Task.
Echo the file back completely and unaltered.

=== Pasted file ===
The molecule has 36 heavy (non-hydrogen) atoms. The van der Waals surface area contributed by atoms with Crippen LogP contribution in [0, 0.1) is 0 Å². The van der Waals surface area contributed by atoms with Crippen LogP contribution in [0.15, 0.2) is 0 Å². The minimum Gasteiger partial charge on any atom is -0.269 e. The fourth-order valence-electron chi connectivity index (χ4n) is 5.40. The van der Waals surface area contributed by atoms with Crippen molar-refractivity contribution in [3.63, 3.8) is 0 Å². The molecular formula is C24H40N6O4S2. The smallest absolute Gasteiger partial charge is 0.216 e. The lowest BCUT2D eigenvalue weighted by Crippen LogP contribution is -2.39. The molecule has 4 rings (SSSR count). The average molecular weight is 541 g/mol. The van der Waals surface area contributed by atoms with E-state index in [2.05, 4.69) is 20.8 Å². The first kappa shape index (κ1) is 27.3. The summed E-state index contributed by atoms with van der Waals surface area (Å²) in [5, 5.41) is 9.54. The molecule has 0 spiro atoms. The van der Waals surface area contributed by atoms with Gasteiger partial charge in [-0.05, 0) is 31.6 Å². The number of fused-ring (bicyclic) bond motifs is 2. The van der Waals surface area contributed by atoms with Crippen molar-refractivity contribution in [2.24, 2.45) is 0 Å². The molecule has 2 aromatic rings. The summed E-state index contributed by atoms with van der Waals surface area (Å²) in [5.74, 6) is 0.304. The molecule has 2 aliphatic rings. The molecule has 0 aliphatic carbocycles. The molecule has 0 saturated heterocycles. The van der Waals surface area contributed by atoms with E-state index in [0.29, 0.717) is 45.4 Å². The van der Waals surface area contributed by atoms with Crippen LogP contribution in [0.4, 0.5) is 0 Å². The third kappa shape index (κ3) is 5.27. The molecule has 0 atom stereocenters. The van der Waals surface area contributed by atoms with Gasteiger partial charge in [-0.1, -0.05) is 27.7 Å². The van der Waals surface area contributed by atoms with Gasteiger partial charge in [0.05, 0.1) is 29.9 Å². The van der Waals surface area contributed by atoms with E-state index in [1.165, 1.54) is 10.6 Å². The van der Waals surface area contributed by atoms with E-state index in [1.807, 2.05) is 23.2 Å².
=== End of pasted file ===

The molecule has 36 heavy (non-hydrogen) atoms. The van der Waals surface area contributed by atoms with Crippen LogP contribution in [0, 0.1) is 0 Å². The van der Waals surface area contributed by atoms with Crippen LogP contribution in [0.15, 0.2) is 0 Å². The minimum Gasteiger partial charge on any atom is -0.269 e. The fourth-order valence-electron chi connectivity index (χ4n) is 5.40. The van der Waals surface area contributed by atoms with Crippen molar-refractivity contribution in [3.63, 3.8) is 0 Å². The molecular formula is C24H40N6O4S2. The smallest absolute Gasteiger partial charge is 0.216 e. The lowest BCUT2D eigenvalue weighted by Crippen LogP contribution is -2.39. The molecule has 4 rings (SSSR count). The average molecular weight is 541 g/mol. The van der Waals surface area contributed by atoms with E-state index in [2.05, 4.69) is 20.8 Å². The first kappa shape index (κ1) is 27.3. The summed E-state index contributed by atoms with van der Waals surface area (Å²) in [5, 5.41) is 9.54. The molecule has 0 spiro atoms. The van der Waals surface area contributed by atoms with Gasteiger partial charge in [-0.05, 0) is 31.6 Å². The number of fused-ring (bicyclic) bond motifs is 2. The van der Waals surface area contributed by atoms with Crippen molar-refractivity contribution in [2.24, 2.45) is 0 Å². The molecule has 2 aromatic rings. The summed E-state index contributed by atoms with van der Waals surface area (Å²) in [5.74, 6) is 0.304. The molecule has 2 aliphatic rings. The molecule has 0 aliphatic carbocycles. The molecule has 0 saturated heterocycles. The van der Waals surface area contributed by atoms with E-state index in [0.29, 0.717) is 45.4 Å². The van der Waals surface area contributed by atoms with Crippen LogP contribution in [0.4, 0.5) is 0 Å². The third kappa shape index (κ3) is 5.27. The molecule has 0 atom stereocenters. The van der Waals surface area contributed by atoms with Gasteiger partial charge in [-0.1, -0.05) is 27.7 Å². The van der Waals surface area contributed by atoms with Gasteiger partial charge in [0.05, 0.1) is 29.9 Å². The van der Waals surface area contributed by atoms with E-state index in [1.165, 1.54) is 10.6 Å². The van der Waals surface area contributed by atoms with E-state index in [1.807, 2.05) is 23.2 Å².